An Armed Society is a Polite Society – Except When It’s Not

Concern that other movie goers might be armed did not keep Chad Olsoun from annoying others in the audience by impolitely texting his 22-month-old daughter’s caregiver during previews in a movie theater last week.  Nor did the possibility that Olsoun might have a firearm keep Curtis Reeves, a retired Tampa police captain, from losing his temper and starting an argument over this annoying behavior.

But because Mr. Reeves did happen to be armed, Olsoun’s family held funeral services today.  In this case the “good guy” escalated the argument over texting in a movie theater until he drew a weapon and shot Olsoun to death.  

Gun rights advocates have embraced Robert A. Heinlein’s suggestion that “an armed society is a polite society” as part of the argument that “guns save lives.”  Presumably, knowing that anyone we meet could be armed will improve people’s manners.  Not so much in this case and it’s worth asking whether or not having a firearm actually made Mr. Reeves more aggressive and willing to confront a stranger.  Some studies suggest that firearms make people more aggressive or paranoid, though I’m not sure they get to the real question: are regular people more likely to start fights when they can pull a gun if things get out of hand?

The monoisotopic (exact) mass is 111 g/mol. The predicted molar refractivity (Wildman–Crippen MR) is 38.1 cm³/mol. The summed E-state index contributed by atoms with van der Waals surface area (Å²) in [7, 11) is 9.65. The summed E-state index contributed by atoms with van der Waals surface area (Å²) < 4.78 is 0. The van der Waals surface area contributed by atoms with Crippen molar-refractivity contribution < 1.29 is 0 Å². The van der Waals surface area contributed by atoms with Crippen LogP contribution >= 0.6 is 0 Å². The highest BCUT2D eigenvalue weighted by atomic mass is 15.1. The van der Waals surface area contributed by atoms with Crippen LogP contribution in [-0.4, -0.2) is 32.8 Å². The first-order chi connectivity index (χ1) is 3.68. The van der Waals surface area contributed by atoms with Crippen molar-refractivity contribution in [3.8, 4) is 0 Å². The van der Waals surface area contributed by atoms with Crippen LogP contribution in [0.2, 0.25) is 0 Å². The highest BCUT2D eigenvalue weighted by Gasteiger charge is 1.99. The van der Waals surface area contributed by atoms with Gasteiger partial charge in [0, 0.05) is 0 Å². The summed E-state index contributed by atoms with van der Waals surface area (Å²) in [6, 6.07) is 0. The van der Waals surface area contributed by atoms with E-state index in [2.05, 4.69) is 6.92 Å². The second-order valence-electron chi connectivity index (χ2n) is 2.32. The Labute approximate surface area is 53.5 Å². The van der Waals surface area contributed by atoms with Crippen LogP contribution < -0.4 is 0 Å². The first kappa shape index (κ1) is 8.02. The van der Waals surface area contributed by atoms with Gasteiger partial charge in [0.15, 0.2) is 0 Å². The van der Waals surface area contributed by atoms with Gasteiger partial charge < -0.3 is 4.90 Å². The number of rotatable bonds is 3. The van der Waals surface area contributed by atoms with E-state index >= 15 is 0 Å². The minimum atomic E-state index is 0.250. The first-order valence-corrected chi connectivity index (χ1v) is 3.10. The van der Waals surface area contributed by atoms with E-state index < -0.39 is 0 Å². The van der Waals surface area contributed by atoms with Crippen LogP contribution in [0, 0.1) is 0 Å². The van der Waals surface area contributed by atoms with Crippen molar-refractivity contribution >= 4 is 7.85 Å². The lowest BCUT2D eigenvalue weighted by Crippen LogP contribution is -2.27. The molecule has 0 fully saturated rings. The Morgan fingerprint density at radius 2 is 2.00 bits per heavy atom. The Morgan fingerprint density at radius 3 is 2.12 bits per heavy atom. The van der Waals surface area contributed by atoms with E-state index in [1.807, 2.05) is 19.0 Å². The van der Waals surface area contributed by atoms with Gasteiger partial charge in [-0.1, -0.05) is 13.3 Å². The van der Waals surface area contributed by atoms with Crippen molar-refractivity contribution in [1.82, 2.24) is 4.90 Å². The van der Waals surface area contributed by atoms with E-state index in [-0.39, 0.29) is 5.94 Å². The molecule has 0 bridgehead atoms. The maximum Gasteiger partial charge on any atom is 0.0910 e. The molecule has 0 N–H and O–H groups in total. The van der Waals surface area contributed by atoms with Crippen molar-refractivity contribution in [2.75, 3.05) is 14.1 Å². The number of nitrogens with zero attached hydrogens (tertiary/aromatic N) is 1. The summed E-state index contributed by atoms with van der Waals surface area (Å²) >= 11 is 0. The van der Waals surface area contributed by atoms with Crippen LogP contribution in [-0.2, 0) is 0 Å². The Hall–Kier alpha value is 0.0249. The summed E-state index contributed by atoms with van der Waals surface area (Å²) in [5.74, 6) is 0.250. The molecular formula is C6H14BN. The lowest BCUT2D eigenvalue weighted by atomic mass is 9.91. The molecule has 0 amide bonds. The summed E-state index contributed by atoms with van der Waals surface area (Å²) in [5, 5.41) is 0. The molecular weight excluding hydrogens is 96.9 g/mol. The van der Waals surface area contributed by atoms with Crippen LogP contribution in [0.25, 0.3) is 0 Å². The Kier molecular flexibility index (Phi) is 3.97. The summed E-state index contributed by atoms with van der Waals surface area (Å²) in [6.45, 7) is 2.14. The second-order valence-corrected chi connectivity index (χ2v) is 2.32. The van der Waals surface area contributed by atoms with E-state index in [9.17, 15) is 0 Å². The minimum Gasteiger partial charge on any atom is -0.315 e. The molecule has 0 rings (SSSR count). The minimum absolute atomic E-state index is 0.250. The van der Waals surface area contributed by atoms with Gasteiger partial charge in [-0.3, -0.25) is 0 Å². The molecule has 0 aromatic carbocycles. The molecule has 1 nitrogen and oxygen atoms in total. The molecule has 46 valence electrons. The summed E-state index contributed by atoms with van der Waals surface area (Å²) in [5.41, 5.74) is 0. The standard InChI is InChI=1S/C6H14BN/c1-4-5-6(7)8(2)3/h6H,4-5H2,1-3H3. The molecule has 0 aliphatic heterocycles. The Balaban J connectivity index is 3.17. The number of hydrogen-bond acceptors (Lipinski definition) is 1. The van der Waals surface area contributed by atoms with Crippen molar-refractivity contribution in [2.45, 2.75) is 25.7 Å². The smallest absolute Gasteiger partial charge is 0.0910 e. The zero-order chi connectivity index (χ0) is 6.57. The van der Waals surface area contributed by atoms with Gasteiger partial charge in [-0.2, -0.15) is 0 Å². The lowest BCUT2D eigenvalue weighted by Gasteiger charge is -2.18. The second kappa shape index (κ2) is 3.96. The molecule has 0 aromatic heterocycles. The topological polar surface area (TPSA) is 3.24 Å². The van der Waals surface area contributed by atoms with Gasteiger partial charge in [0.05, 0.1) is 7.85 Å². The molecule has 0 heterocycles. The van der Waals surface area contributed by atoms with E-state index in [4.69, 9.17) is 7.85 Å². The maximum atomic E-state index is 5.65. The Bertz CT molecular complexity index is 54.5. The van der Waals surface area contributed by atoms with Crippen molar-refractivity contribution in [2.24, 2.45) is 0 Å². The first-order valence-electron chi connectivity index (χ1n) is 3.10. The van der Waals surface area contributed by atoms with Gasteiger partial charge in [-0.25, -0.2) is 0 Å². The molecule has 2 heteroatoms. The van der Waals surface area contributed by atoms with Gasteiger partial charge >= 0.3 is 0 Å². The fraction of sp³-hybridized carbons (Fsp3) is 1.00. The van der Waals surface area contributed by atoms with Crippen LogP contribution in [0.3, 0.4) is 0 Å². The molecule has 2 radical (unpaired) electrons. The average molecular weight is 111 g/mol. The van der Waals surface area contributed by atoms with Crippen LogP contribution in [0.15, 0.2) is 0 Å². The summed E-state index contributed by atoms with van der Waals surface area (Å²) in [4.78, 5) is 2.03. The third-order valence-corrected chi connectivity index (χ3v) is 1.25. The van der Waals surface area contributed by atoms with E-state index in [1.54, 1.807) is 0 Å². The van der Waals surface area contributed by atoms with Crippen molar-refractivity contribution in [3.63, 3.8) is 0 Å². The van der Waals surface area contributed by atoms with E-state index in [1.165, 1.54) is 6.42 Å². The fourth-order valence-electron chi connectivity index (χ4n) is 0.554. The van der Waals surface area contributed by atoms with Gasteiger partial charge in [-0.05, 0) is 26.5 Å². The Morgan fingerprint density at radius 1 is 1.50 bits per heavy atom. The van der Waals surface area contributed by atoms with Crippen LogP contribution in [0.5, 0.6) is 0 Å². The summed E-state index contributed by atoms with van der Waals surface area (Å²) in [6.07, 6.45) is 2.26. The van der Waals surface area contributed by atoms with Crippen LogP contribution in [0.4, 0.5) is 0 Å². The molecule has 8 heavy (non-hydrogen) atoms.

It’s also worth asking what this says about the idea that a clean criminal record alone qualifies citizens to own and carry firearms.  We are all law-abiding citizens until we’re not, and it seems logical to think that those who wish to arm themselves should have to demonstrate some minimum level of mental acuity, responsibility, and training – perhaps through membership in a “well-regulated militia,” for example.  This shooter presumably passed a background check, which apparently doesn’t cut it.

Mr. Reeves had allegedly started arguments in theaters before, which suggests a generally aggressive behavior that could depend on the fact that he always has a gun in his pocket.  Could it be that this former police officer, who sees himself as an enforcer of rules, more willingly confronted others because he was armed?

One thing is for certain: in this case, an armed society was not a more polite one, and more guns did not save lives.  An armed man started an argument with a stranger over pretty much nothing, and when the stranger pushed back he shot him in cold blood.  And a toddler will never know her father.

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